ADJUDICATION OFFICER DECISION
Adjudication Reference: ADJ-00018344
A Nursing Home
Complaint/Dispute Reference No.
Date of Receipt
Complaint seeking adjudication by the Workplace Relations Commission under Section 39 of the Redundancy Payments Act, 1967
Date of Adjudication Hearing: 28/02/2019
Workplace Relations Commission Adjudication Officer: Ray Flaherty
In accordance with Section 39 of the Redundancy Payments Acts 1967 - 2014 andfollowing the referral of the complaint to me by the Director General, I inquired into the complaint and gave the parties an opportunity to be heard by me and to present to me any evidence relevant to the complaint.
The Complainant commenced employment in a Nursing Home in 2002, in an administration role. In 2014, ownership of the Nursing Home transferred to the Respondent under TUPE Regulations.
In November 2016, the Respondent moved the all patients and all staff, with the exception of the Complainant, from their existing location, to a new location some 23 km away. The Complainant remained at the former location where she carried out administration/accounting duties.
Over the following 18 months, discussions took place at various times between one of the Respondent’s directors and the Complainant, in relation to the latter moving to the new location. On 22 June 2018, the Respondent wrote to the Complainant advising that the administration function, which she carried out at the old location, would cease on 31 August 2018, at which point it would transfer to the new location.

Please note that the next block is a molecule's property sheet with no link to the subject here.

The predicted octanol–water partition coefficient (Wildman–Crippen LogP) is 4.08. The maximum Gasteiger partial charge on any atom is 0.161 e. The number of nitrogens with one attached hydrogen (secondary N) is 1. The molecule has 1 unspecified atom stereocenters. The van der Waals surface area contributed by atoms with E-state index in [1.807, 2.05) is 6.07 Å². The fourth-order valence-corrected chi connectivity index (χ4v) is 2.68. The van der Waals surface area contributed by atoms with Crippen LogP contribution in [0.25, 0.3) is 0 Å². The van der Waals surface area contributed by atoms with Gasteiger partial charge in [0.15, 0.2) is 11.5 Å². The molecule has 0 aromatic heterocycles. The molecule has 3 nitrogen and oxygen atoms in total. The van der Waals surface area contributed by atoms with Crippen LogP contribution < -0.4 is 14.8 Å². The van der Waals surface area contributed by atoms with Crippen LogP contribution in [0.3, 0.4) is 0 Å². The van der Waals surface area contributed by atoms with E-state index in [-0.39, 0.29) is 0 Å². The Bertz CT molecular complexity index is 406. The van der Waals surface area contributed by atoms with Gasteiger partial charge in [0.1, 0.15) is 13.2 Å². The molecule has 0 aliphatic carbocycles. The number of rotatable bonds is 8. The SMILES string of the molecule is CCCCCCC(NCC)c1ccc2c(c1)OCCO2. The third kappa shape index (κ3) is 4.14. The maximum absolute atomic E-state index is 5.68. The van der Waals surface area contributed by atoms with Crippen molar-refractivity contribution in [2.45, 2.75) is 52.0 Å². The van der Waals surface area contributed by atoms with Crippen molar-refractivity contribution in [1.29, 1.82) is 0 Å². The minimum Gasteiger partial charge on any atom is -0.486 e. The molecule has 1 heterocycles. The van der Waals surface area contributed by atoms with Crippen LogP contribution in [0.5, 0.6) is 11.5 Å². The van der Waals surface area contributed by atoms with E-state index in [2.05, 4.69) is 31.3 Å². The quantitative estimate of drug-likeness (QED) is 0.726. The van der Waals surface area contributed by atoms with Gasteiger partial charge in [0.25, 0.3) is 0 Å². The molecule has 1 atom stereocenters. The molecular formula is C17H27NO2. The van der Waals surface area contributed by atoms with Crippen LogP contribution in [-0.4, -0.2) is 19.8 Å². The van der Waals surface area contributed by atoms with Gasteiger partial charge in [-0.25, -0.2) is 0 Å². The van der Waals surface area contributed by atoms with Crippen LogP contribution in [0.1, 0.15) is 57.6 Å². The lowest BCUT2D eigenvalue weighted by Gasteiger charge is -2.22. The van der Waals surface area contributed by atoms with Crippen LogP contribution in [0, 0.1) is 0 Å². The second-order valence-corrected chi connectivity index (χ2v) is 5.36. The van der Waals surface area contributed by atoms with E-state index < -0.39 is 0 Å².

On 10 August 2018, the Complainant informed the Respondent that she did not propose to take up the offer of employment at the new location and considered that her employment with the Respondent would cease on 31 August 2018, on the grounds of redundancy. The Respondent replied on 17 October 2018 stating that they did not believe the Complainant’s role had been made redundant and, therefore, they would not be paying a redundancy payment.
The Complainant submitted a complaint, under the Redundancy Payments Act, 1967, to the Workplace Relations Commission on 22 November 2018.
Summary of Complainant’s Case:
It was submitted that the Complainant commenced employment in a Nursing Home in 2002. In 2014, the business transferred to the Respondent, pursuant to the European Communities (Protection of Employees on Transfer of Undertaking) Regulations 2003.
It was submitted, on behalf of the Complainant, that her place of work, pursuant to her contract of employment, was the location where she originally commenced work with her previous employer in 2002 (Location A). It was further submitted that the Complainant had always worked at that location and that her contract of employment did not contain a mobility clause.
According to the Complainant’s evidence, even after the Respondent took over from her original employer and transferred the nursing/patient side of the business to a new location (Location B) in 2016, the Complainant continued to work from her office at Location A, by agreement with the Respondent.
It was submitted, on behalf of the Complainant, that, on 22 June 2018, she was advised by email that, with effect from 31 August 2018, the Respondent no longer wished to have the administration and accounts functions of the business, which the Complainant was responsible for, carried out in the premises at Location A. According to the Complainant’s evidence, she was also informed, at that time, that the Respondent intended to outsource the company accountant and most of the account functions, that comprised the vast majority of the Complainant’s duties.